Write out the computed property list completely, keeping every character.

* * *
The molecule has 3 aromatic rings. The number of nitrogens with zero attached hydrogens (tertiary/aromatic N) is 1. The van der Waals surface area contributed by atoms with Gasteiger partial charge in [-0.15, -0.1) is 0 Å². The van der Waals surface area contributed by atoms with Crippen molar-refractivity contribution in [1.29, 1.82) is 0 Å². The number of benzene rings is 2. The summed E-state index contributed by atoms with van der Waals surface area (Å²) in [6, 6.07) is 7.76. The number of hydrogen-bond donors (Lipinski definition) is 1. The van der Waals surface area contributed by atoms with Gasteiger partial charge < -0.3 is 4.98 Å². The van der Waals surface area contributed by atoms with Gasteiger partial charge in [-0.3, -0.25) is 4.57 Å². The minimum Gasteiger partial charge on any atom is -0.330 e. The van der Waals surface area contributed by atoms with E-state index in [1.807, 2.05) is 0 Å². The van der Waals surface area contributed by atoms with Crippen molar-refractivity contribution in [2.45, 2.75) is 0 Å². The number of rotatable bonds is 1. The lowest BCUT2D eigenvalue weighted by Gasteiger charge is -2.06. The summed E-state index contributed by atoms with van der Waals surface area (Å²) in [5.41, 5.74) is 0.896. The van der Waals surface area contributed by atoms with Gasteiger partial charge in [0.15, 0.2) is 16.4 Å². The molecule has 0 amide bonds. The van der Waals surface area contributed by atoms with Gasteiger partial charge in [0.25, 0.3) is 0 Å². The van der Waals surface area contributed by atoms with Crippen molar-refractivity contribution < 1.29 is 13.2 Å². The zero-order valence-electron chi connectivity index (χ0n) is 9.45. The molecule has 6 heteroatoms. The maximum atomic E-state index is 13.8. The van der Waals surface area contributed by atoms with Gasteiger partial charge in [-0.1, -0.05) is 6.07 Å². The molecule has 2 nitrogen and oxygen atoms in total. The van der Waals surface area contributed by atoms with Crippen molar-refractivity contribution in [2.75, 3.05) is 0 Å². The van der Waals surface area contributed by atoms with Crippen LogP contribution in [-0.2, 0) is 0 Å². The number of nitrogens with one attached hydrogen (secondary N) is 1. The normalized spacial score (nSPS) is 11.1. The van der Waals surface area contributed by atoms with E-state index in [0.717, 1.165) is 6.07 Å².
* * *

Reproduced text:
The molecule has 3 aromatic rings. The number of nitrogens with zero attached hydrogens (tertiary/aromatic N) is 1. The van der Waals surface area contributed by atoms with Gasteiger partial charge in [-0.15, -0.1) is 0 Å². The van der Waals surface area contributed by atoms with Crippen molar-refractivity contribution in [1.29, 1.82) is 0 Å². The number of benzene rings is 2. The summed E-state index contributed by atoms with van der Waals surface area (Å²) in [6, 6.07) is 7.76. The number of hydrogen-bond donors (Lipinski definition) is 1. The van der Waals surface area contributed by atoms with Gasteiger partial charge < -0.3 is 4.98 Å². The van der Waals surface area contributed by atoms with Gasteiger partial charge in [-0.3, -0.25) is 4.57 Å². The minimum Gasteiger partial charge on any atom is -0.330 e. The van der Waals surface area contributed by atoms with E-state index in [1.807, 2.05) is 0 Å². The van der Waals surface area contributed by atoms with Crippen molar-refractivity contribution in [2.45, 2.75) is 0 Å². The number of rotatable bonds is 1. The lowest BCUT2D eigenvalue weighted by Gasteiger charge is -2.06. The summed E-state index contributed by atoms with van der Waals surface area (Å²) in [5.41, 5.74) is 0.896. The van der Waals surface area contributed by atoms with Gasteiger partial charge in [0.15, 0.2) is 16.4 Å². The molecule has 0 amide bonds. The van der Waals surface area contributed by atoms with Gasteiger partial charge in [0.25, 0.3) is 0 Å². The van der Waals surface area contributed by atoms with Crippen molar-refractivity contribution < 1.29 is 13.2 Å². The zero-order valence-electron chi connectivity index (χ0n) is 9.45. The molecule has 6 heteroatoms. The maximum atomic E-state index is 13.8. The van der Waals surface area contributed by atoms with Gasteiger partial charge in [-0.1, -0.05) is 6.07 Å². The molecule has 2 nitrogen and oxygen atoms in total. The van der Waals surface area contributed by atoms with Crippen molar-refractivity contribution in [2.75, 3.05) is 0 Å². The van der Waals surface area contributed by atoms with Crippen LogP contribution in [-0.2, 0) is 0 Å². The number of nitrogens with one attached hydrogen (secondary N) is 1. The normalized spacial score (nSPS) is 11.1. The van der Waals surface area contributed by atoms with E-state index in [0.717, 1.165) is 6.07 Å².